To protect you from COVID-19, we are offering a quick & easy remote intake process. Click here to learn more.
A recent study published in the Journal of Alzheimer’s Disease found that people who have experienced a traumatic brain injury with loss of consciousness for more than five minutes were at a greater risk of being diagnosed with a mild cognitive impairment. The study also showed that signs of impairment manifest, on average, 2.3 years earlier than in people with no history of traumatic brain injury. The study reviewed cases of 3,187 people diagnosed with mild cognitive impairment versus a group of 3,244 people with normal cognition.
While other studies have implied that sustaining a traumatic brain injury was a risk for later development of neurodegenerative disorders, this was the first study to establish a possible link between sustaining a traumatic brain injury and subsequently developing a traumatic brain injury. In addition to finding this potential link, researchers found several variables associated with a higher risk of mild cognitive impairment. These include traumatic brain injury with loss of consciousness for greater than five minutes, certain genetic risk factors, and a history of depression. Although researchers discovered these variables, researchers noted that these risk factors needed further examination.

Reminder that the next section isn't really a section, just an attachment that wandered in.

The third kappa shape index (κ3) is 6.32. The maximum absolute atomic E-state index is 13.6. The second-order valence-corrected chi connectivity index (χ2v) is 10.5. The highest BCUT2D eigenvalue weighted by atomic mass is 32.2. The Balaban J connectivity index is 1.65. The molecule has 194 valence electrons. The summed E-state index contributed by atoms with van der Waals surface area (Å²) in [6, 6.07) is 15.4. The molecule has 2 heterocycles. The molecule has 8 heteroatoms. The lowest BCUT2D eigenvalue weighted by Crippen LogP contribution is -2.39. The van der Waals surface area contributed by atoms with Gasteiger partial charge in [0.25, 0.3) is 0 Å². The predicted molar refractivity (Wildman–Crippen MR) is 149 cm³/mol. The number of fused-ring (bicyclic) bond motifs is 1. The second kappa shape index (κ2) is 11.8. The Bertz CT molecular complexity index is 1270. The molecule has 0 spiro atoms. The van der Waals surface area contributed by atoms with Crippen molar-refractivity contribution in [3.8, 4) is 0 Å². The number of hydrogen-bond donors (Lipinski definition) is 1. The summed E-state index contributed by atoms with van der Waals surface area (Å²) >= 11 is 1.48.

The data for the study came from patient information documented in the National Alzheimer’s Coordinating Center database. This database is collected from 29 National Institute of Aging-funded Alzheimer’s disease centers in the United States.
It was estimated that 1.7 million people per year in the United States sustain traumatic brain injuries. Falls and car accidents are major causes of brain injuries.